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. 2008 Mar 11;105(10):3957-62.
doi: 10.1073/pnas.0800072105. Epub 2008 Feb 21.

Antibiotic-resistant Soil Bacteria in Transgenic Plant Fields

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Free PMC article

Antibiotic-resistant Soil Bacteria in Transgenic Plant Fields

Sandrine Demanèche et al. Proc Natl Acad Sci U S A. .
Free PMC article

Abstract

Understanding the prevalence and polymorphism of antibiotic resistance genes in soil bacteria and their potential to be transferred horizontally is required to evaluate the likelihood and ecological (and possibly clinical) consequences of the transfer of these genes from transgenic plants to soil bacteria. In this study, we combined culture-dependent and -independent approaches to study the prevalence and diversity of bla genes in soil bacteria and the potential impact that a 10-successive-year culture of the transgenic Bt176 corn, which has a blaTEM marker gene, could have had on the soil bacterial community. The bla gene encoding resistance to ampicillin belongs to the beta-lactam antibiotic family, which is widely used in medicine but is readily compromised by bacterial antibiotic resistance. Our results indicate that soil bacteria are naturally resistant to a broad spectrum of beta-lactam antibiotics, including the third cephalosporin generation, which has a slightly stronger discriminating effect on soil isolates than other cephalosporins. These high resistance levels for a wide range of antibiotics are partly due to the polymorphism of bla genes, which occur frequently among soil bacteria. The blaTEM116 gene of the transgenic corn Bt176 investigated here is among those frequently found, thus reducing any risk of introducing a new bacterial resistance trait from the transgenic material. In addition, no significant differences were observed in bacterial antibiotic-resistance levels between transgenic and nontransgenic corn fields, although the bacterial populations were different.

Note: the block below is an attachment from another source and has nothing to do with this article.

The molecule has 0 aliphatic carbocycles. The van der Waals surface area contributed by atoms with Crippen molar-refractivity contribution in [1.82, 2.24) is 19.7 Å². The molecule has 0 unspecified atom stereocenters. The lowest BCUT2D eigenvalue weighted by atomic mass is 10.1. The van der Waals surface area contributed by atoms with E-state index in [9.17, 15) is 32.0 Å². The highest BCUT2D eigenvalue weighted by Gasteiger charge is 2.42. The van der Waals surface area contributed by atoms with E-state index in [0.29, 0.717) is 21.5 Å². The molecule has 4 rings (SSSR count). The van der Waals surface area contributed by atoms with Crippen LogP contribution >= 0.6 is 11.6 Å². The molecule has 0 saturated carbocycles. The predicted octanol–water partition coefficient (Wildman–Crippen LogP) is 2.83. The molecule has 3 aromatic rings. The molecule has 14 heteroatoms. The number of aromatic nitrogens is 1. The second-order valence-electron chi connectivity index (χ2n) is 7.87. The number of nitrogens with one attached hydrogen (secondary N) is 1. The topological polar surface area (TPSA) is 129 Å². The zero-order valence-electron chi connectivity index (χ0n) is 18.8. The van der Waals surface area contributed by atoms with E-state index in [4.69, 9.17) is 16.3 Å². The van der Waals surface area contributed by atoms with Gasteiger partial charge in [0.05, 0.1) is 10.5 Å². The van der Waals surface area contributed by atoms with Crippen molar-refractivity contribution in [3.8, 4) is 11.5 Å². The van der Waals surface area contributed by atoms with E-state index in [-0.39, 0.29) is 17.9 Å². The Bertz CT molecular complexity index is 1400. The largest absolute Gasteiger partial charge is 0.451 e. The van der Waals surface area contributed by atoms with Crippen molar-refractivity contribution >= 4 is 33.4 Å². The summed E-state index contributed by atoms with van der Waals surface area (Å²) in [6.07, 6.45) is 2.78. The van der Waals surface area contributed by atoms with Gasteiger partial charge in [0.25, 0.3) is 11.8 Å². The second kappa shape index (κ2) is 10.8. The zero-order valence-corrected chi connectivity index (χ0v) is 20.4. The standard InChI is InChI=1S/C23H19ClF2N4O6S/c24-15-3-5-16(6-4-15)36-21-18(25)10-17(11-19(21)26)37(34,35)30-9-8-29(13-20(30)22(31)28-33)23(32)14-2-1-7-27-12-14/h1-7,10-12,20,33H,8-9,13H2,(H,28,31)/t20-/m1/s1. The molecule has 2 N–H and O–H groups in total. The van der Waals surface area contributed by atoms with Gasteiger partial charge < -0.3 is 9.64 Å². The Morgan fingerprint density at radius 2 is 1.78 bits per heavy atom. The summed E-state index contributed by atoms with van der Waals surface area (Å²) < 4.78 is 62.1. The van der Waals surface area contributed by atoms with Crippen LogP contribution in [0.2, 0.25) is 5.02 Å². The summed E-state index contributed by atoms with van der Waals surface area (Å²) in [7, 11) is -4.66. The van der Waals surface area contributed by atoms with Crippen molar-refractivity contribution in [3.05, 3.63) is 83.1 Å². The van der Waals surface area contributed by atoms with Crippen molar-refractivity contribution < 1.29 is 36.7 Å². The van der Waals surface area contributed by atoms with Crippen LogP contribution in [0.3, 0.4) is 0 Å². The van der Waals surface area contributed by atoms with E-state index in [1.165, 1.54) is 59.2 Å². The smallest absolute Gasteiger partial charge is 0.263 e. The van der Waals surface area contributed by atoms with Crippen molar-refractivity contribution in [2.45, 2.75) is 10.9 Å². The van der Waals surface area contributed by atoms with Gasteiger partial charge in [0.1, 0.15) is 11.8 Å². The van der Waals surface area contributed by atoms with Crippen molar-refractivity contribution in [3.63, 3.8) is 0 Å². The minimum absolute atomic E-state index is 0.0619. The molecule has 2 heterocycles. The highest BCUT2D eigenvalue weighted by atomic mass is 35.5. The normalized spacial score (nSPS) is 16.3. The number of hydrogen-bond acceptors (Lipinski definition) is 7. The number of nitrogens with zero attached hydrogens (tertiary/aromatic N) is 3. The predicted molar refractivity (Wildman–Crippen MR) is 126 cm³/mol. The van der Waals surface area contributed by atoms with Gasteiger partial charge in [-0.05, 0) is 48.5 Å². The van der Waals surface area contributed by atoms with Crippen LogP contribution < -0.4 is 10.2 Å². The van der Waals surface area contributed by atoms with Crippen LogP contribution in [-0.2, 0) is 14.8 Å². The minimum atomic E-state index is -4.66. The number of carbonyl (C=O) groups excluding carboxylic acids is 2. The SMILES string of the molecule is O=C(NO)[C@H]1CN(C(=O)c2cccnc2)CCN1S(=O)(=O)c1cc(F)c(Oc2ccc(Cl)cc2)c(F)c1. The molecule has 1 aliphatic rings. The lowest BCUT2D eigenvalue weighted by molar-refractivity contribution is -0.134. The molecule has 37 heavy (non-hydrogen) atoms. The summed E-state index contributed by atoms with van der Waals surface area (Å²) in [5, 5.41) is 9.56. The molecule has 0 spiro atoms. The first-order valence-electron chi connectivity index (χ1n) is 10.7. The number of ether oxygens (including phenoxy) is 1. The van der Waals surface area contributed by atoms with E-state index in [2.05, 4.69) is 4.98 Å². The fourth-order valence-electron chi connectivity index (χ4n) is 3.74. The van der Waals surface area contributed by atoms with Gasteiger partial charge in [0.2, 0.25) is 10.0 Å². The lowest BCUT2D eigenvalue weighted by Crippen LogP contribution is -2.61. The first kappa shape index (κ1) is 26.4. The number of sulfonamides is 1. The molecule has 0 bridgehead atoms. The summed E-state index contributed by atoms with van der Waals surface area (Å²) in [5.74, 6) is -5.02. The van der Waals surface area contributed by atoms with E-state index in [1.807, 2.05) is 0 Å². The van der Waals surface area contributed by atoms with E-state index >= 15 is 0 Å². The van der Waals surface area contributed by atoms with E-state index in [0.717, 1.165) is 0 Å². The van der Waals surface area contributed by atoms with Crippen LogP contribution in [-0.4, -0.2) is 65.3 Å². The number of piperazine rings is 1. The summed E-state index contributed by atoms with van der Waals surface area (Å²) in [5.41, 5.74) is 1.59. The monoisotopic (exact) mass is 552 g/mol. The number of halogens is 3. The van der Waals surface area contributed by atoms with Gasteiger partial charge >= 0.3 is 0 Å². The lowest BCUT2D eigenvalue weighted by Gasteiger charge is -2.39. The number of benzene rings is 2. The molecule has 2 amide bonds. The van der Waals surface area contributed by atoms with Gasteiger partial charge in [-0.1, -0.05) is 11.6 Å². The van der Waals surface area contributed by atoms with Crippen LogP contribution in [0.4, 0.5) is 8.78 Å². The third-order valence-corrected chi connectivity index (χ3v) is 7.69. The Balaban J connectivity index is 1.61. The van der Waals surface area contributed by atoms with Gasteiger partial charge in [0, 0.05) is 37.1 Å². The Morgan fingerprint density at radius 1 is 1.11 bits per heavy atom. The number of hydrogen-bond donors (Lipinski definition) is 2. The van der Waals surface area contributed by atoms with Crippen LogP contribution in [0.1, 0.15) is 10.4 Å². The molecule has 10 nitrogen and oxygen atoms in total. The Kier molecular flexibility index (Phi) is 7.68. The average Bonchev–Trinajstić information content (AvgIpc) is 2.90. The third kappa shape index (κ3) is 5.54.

Conflict of interest statement

The authors declare no conflict of interest.

Figures

Fig. 1.
Fig. 1.
Phylogenic relationship of blaTEM sequences isolated from medical origin and amplified from a transgenic corn field (Bt), a traditional corn field (M), and a prairie soil (S). Green shading identifies blaTEM sequences from the transgenic corn field. Black shading identifies blaTEM sequences from other origins. Red shading identifies the two blaTEM medical sequences that might originate from the environment.

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